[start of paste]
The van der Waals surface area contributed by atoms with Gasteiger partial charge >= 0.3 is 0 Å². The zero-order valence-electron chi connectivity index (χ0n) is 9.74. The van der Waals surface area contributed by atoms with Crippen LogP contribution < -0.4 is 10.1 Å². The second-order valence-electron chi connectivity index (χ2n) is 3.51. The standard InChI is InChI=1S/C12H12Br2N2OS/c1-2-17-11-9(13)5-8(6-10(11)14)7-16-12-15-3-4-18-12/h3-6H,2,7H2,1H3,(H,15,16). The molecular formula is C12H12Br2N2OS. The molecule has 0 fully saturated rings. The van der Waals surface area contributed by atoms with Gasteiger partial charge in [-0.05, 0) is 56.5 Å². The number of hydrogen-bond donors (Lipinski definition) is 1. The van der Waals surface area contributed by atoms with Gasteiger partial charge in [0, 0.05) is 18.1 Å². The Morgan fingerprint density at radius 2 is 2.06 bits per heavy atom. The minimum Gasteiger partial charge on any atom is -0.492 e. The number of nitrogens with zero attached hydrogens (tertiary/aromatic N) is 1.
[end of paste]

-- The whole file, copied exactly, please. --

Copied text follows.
The van der Waals surface area contributed by atoms with Gasteiger partial charge >= 0.3 is 0 Å². The zero-order valence-electron chi connectivity index (χ0n) is 9.74. The van der Waals surface area contributed by atoms with Crippen LogP contribution < -0.4 is 10.1 Å². The second-order valence-electron chi connectivity index (χ2n) is 3.51. The standard InChI is InChI=1S/C12H12Br2N2OS/c1-2-17-11-9(13)5-8(6-10(11)14)7-16-12-15-3-4-18-12/h3-6H,2,7H2,1H3,(H,15,16). The molecular formula is C12H12Br2N2OS. The molecule has 0 fully saturated rings. The van der Waals surface area contributed by atoms with Gasteiger partial charge in [-0.05, 0) is 56.5 Å². The number of hydrogen-bond donors (Lipinski definition) is 1. The van der Waals surface area contributed by atoms with Gasteiger partial charge in [0, 0.05) is 18.1 Å². The Morgan fingerprint density at radius 2 is 2.06 bits per heavy atom. The minimum Gasteiger partial charge on any atom is -0.492 e. The number of nitrogens with zero attached hydrogens (tertiary/aromatic N) is 1.